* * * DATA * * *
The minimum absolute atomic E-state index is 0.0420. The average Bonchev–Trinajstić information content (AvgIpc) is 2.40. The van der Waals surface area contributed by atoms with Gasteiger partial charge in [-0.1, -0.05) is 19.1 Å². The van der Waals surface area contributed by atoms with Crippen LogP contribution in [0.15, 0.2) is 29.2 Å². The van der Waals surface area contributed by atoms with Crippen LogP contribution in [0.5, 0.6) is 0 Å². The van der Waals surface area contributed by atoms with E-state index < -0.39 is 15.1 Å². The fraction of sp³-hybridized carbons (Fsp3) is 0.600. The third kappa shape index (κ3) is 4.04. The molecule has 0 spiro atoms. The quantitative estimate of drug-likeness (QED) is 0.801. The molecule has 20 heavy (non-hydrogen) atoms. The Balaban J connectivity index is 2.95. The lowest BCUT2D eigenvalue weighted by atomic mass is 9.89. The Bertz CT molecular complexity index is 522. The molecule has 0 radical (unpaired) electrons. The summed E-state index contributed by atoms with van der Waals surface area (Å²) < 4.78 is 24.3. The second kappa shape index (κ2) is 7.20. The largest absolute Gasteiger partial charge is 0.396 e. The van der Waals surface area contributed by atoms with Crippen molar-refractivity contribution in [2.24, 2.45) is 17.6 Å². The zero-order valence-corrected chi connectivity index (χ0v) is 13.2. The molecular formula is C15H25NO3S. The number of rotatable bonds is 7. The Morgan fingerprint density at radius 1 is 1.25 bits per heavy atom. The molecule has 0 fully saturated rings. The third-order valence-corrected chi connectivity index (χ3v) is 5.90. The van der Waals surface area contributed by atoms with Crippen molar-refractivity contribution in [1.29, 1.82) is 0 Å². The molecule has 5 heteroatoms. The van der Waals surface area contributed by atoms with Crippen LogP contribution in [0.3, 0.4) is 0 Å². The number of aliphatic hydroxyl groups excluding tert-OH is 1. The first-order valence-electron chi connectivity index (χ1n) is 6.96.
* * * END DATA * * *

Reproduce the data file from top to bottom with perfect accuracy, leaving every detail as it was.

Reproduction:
The minimum absolute atomic E-state index is 0.0420. The average Bonchev–Trinajstić information content (AvgIpc) is 2.40. The van der Waals surface area contributed by atoms with Gasteiger partial charge in [-0.1, -0.05) is 19.1 Å². The van der Waals surface area contributed by atoms with Crippen LogP contribution in [0.15, 0.2) is 29.2 Å². The van der Waals surface area contributed by atoms with Crippen LogP contribution in [0.5, 0.6) is 0 Å². The van der Waals surface area contributed by atoms with E-state index < -0.39 is 15.1 Å². The fraction of sp³-hybridized carbons (Fsp3) is 0.600. The third kappa shape index (κ3) is 4.04. The molecule has 0 spiro atoms. The quantitative estimate of drug-likeness (QED) is 0.801. The molecule has 20 heavy (non-hydrogen) atoms. The Balaban J connectivity index is 2.95. The lowest BCUT2D eigenvalue weighted by atomic mass is 9.89. The Bertz CT molecular complexity index is 522. The molecule has 0 radical (unpaired) electrons. The summed E-state index contributed by atoms with van der Waals surface area (Å²) < 4.78 is 24.3. The second kappa shape index (κ2) is 7.20. The largest absolute Gasteiger partial charge is 0.396 e. The van der Waals surface area contributed by atoms with Crippen molar-refractivity contribution in [2.24, 2.45) is 17.6 Å². The zero-order valence-corrected chi connectivity index (χ0v) is 13.2. The molecular formula is C15H25NO3S. The number of rotatable bonds is 7. The Morgan fingerprint density at radius 1 is 1.25 bits per heavy atom. The molecule has 0 fully saturated rings. The third-order valence-corrected chi connectivity index (χ3v) is 5.90. The van der Waals surface area contributed by atoms with Crippen molar-refractivity contribution in [1.29, 1.82) is 0 Å². The molecule has 5 heteroatoms. The van der Waals surface area contributed by atoms with Crippen LogP contribution in [0.3, 0.4) is 0 Å². The number of aliphatic hydroxyl groups excluding tert-OH is 1. The first-order valence-electron chi connectivity index (χ1n) is 6.96.